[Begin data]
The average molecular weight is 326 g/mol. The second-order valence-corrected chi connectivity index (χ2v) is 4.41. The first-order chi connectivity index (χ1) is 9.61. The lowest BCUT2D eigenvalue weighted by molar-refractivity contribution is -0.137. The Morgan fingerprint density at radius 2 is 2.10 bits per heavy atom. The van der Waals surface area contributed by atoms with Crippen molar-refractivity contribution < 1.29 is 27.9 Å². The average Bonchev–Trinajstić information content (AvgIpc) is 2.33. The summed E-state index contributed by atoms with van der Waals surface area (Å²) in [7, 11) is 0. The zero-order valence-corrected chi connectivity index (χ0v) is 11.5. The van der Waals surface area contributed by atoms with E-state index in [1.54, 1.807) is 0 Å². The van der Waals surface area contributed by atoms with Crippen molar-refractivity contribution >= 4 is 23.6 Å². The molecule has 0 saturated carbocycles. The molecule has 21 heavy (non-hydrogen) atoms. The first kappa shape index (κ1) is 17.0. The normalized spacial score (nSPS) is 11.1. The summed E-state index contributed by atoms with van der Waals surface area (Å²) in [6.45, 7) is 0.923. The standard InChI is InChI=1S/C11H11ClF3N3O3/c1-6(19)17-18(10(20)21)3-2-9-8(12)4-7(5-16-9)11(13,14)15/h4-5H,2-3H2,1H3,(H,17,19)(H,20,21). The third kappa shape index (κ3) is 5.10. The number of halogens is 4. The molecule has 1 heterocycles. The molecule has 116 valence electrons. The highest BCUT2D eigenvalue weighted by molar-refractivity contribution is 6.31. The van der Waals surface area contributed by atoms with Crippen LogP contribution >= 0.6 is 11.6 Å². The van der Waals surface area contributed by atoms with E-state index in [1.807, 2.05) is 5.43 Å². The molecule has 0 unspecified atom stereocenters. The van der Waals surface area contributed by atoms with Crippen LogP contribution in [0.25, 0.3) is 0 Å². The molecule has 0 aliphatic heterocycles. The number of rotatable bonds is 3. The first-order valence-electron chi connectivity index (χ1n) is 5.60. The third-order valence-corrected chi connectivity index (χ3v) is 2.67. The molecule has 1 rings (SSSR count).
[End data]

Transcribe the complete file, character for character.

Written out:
The average molecular weight is 326 g/mol. The second-order valence-corrected chi connectivity index (χ2v) is 4.41. The first-order chi connectivity index (χ1) is 9.61. The lowest BCUT2D eigenvalue weighted by molar-refractivity contribution is -0.137. The Morgan fingerprint density at radius 2 is 2.10 bits per heavy atom. The van der Waals surface area contributed by atoms with Crippen molar-refractivity contribution < 1.29 is 27.9 Å². The average Bonchev–Trinajstić information content (AvgIpc) is 2.33. The summed E-state index contributed by atoms with van der Waals surface area (Å²) in [7, 11) is 0. The zero-order valence-corrected chi connectivity index (χ0v) is 11.5. The van der Waals surface area contributed by atoms with E-state index in [1.54, 1.807) is 0 Å². The van der Waals surface area contributed by atoms with Crippen molar-refractivity contribution >= 4 is 23.6 Å². The molecule has 0 saturated carbocycles. The molecule has 21 heavy (non-hydrogen) atoms. The first kappa shape index (κ1) is 17.0. The normalized spacial score (nSPS) is 11.1. The summed E-state index contributed by atoms with van der Waals surface area (Å²) in [6.45, 7) is 0.923. The standard InChI is InChI=1S/C11H11ClF3N3O3/c1-6(19)17-18(10(20)21)3-2-9-8(12)4-7(5-16-9)11(13,14)15/h4-5H,2-3H2,1H3,(H,17,19)(H,20,21). The third kappa shape index (κ3) is 5.10. The number of halogens is 4. The molecule has 1 heterocycles. The molecule has 116 valence electrons. The highest BCUT2D eigenvalue weighted by molar-refractivity contribution is 6.31. The van der Waals surface area contributed by atoms with Crippen LogP contribution >= 0.6 is 11.6 Å². The van der Waals surface area contributed by atoms with E-state index in [1.807, 2.05) is 5.43 Å². The molecule has 0 unspecified atom stereocenters. The van der Waals surface area contributed by atoms with Crippen LogP contribution in [0.25, 0.3) is 0 Å². The molecule has 0 aliphatic heterocycles. The number of rotatable bonds is 3. The first-order valence-electron chi connectivity index (χ1n) is 5.60. The third-order valence-corrected chi connectivity index (χ3v) is 2.67. The molecule has 1 rings (SSSR count).